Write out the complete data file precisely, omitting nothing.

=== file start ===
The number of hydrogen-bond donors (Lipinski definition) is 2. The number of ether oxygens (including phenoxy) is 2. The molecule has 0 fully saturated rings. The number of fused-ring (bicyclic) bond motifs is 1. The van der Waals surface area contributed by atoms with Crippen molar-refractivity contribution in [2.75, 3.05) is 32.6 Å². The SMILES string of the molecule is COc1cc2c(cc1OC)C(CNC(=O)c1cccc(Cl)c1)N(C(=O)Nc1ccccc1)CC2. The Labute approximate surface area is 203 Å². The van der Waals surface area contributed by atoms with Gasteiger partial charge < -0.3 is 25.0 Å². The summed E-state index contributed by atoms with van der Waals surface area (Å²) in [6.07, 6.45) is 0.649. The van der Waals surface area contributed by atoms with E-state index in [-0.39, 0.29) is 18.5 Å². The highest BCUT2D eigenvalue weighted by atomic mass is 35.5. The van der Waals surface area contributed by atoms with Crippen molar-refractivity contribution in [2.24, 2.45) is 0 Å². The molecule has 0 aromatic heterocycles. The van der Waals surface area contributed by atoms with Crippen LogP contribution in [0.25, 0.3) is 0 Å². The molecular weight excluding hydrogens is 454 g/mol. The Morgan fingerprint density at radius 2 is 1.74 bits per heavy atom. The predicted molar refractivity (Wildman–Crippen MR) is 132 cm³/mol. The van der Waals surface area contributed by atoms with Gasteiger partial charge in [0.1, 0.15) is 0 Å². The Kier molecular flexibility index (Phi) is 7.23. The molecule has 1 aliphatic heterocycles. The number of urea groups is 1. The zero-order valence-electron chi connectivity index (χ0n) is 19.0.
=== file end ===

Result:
The number of hydrogen-bond donors (Lipinski definition) is 2. The number of ether oxygens (including phenoxy) is 2. The molecule has 0 fully saturated rings. The number of fused-ring (bicyclic) bond motifs is 1. The van der Waals surface area contributed by atoms with Crippen molar-refractivity contribution in [2.75, 3.05) is 32.6 Å². The SMILES string of the molecule is COc1cc2c(cc1OC)C(CNC(=O)c1cccc(Cl)c1)N(C(=O)Nc1ccccc1)CC2. The Labute approximate surface area is 203 Å². The van der Waals surface area contributed by atoms with Gasteiger partial charge < -0.3 is 25.0 Å². The summed E-state index contributed by atoms with van der Waals surface area (Å²) in [6.07, 6.45) is 0.649. The van der Waals surface area contributed by atoms with E-state index in [-0.39, 0.29) is 18.5 Å². The highest BCUT2D eigenvalue weighted by atomic mass is 35.5. The van der Waals surface area contributed by atoms with Crippen molar-refractivity contribution in [2.24, 2.45) is 0 Å². The molecule has 0 aromatic heterocycles. The van der Waals surface area contributed by atoms with Crippen LogP contribution in [0.25, 0.3) is 0 Å². The molecular weight excluding hydrogens is 454 g/mol. The Morgan fingerprint density at radius 2 is 1.74 bits per heavy atom. The predicted molar refractivity (Wildman–Crippen MR) is 132 cm³/mol. The van der Waals surface area contributed by atoms with Gasteiger partial charge in [0.1, 0.15) is 0 Å². The Kier molecular flexibility index (Phi) is 7.23. The molecule has 1 aliphatic heterocycles. The number of urea groups is 1. The zero-order valence-electron chi connectivity index (χ0n) is 19.0.